Electronic ID cards and the Internet
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Thread: Electronic ID cards and the Internet

  1. #1
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    Electronic ID cards and the Internet

    Belgium is introducing electronic ID cards - in 3 years, everybody should have one replacing the old "paper" cards. The chip in the card holds the name of the person, date of birth, address, state registry number (pretty much the same as the American driver's license). The idea is to get every Belgian a card-reader, which could be used to securely file taxes over the Internet, request official documents without the hassle,...

    Even Microsoft is jumping in:

    http://www.theregister.co.uk/2005/02...gium_id_cards/
    Microsoft will integrate the Belgian eID Card with MSN Messenger. Microsoft's Bill Gates and Belgian State Secretary for e-government Peter Vanvelthoven announced the alliance today in Brussels. "We’re working to ensure that our technologies support e-ID, to help make online transactions and communications more secure," Gates said. eID stands for Electronic Identity Card. The card contains an electronic chip and gradually will replace the existing ID card system in Belgium. By end-2005, over 3 million eID cards will be distributed in the country.
    Is this going to be the future?

    CSC is the company that was chosen to make the cards.
    The card readers feature 1024-bit public key cryptography, and require a PIN.

  2. #2
    Senior Member Kite's Avatar
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    it will probably end up being like stealling credit cards but worse.
    I know your type, you think "I'll just get me a costume, rip off the neighborhood kids". Next thing you know, you've got a jet shaped like a skull with lasers on the front!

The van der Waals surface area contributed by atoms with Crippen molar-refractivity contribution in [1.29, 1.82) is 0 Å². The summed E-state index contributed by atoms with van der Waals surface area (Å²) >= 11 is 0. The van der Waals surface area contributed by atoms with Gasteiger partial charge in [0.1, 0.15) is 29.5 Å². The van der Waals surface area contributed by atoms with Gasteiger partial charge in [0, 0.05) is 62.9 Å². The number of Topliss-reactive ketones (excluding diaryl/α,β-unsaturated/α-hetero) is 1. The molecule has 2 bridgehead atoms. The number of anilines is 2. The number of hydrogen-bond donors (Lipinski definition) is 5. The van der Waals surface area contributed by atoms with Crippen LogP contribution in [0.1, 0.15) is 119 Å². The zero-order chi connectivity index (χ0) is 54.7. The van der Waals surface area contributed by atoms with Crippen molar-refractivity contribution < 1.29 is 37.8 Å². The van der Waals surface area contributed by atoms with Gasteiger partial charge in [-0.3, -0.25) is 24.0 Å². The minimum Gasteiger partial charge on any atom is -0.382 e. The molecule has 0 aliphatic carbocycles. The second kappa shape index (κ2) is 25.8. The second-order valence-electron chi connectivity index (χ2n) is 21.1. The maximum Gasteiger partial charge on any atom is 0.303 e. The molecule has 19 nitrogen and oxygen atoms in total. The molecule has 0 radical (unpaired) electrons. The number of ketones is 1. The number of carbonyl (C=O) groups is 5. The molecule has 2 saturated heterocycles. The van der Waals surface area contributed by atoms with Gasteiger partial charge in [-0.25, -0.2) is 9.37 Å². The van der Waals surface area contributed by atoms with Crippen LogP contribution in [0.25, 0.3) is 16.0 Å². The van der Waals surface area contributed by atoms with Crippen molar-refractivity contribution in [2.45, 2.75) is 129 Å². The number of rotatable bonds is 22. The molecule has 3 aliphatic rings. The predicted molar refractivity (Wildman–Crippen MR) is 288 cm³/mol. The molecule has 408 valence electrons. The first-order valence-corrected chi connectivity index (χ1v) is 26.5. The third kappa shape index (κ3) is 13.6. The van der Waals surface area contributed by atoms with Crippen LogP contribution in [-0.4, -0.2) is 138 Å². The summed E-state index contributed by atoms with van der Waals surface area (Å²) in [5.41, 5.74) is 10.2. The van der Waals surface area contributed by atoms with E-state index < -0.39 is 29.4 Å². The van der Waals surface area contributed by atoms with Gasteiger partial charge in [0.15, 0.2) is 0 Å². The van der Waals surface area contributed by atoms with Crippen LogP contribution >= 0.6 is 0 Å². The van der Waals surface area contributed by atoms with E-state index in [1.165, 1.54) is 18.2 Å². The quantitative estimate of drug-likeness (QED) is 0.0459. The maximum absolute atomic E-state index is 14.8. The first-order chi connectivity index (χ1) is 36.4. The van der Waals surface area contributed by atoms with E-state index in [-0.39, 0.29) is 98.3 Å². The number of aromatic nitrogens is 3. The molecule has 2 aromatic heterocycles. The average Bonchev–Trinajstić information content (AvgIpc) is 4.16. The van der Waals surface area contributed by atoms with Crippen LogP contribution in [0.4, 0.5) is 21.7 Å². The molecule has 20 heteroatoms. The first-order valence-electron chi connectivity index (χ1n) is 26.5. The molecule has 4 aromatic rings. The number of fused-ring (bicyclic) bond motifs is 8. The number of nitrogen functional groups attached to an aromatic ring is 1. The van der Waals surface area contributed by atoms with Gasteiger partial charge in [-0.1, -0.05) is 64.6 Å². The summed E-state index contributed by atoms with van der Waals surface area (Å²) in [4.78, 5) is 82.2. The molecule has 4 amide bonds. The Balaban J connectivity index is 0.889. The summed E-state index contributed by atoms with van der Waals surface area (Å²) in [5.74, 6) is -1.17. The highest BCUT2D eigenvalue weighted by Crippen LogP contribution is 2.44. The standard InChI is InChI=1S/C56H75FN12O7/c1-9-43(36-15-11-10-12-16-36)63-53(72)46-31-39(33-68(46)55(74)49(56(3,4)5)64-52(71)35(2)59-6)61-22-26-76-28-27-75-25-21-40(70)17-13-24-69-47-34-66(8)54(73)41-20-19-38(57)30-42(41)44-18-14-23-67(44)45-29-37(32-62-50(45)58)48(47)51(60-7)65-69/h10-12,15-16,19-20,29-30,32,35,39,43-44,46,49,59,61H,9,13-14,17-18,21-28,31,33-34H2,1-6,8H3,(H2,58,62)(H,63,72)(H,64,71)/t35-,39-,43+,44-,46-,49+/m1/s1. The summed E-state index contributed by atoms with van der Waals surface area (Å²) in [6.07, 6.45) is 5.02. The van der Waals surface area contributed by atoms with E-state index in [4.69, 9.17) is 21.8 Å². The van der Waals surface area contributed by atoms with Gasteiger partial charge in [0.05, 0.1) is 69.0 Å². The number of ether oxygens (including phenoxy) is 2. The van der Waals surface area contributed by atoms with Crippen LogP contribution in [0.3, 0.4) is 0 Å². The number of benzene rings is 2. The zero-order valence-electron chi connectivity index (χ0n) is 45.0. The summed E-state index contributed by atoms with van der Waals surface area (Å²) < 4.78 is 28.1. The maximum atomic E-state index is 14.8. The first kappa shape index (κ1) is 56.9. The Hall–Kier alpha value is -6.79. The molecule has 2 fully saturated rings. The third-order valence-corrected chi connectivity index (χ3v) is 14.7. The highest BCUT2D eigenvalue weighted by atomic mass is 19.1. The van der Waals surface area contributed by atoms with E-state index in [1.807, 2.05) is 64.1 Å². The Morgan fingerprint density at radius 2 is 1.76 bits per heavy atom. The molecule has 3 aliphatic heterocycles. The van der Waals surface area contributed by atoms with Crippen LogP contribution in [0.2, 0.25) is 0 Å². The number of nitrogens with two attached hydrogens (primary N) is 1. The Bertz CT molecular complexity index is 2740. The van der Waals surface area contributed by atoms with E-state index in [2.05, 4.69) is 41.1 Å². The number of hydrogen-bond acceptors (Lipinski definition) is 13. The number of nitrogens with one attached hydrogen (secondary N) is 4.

-The Monarch.

  3. #3
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    How's that?

    You don't need a PIN for a credit card - all you need is the data that is printed on the card itself.
    This card is only being used to prove one's identity. You need the card, and you need the PIN.
    Assuming that someone steals your card and gets your PIN, all they could do is pay your taxes for you and request your birth certificate and stuff (they could do that with a stolen paper version as well - much like you can do it in the US with a stolen driver's license) ... they couldn't use it in real life since it features a picture of the owner.

  4. #4
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    So, Negative....what are your thoughts on this....you didn't mention. (Though I can guess)

    Go Finland!
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  5. #5
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    Hmm, If it gets rid of the lines when renewing my car plates, its a good thing right?

  6. #6
    oldie ric-o's Avatar
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    It sounds like a good idea to me. Getting rid of paper, which is easier to forge than electronic IMO, is great.

    I've felt for a long time that Credit Cards should have your picture on them as well as a PIN you have to enter to better the security of them. It think it's bullsh** that most vendors (at least in USA) accept CC without checking your drivers license to ensure the card is yours - at least in namesake. It's just much too loose.

    Hurray for Belguim...maybe other countries will get _wise_ and adoption such measures.

  7. #7
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    Does anyone know if this is similar technology to what the U.S. government currently uses in its common access cards (CAC)?

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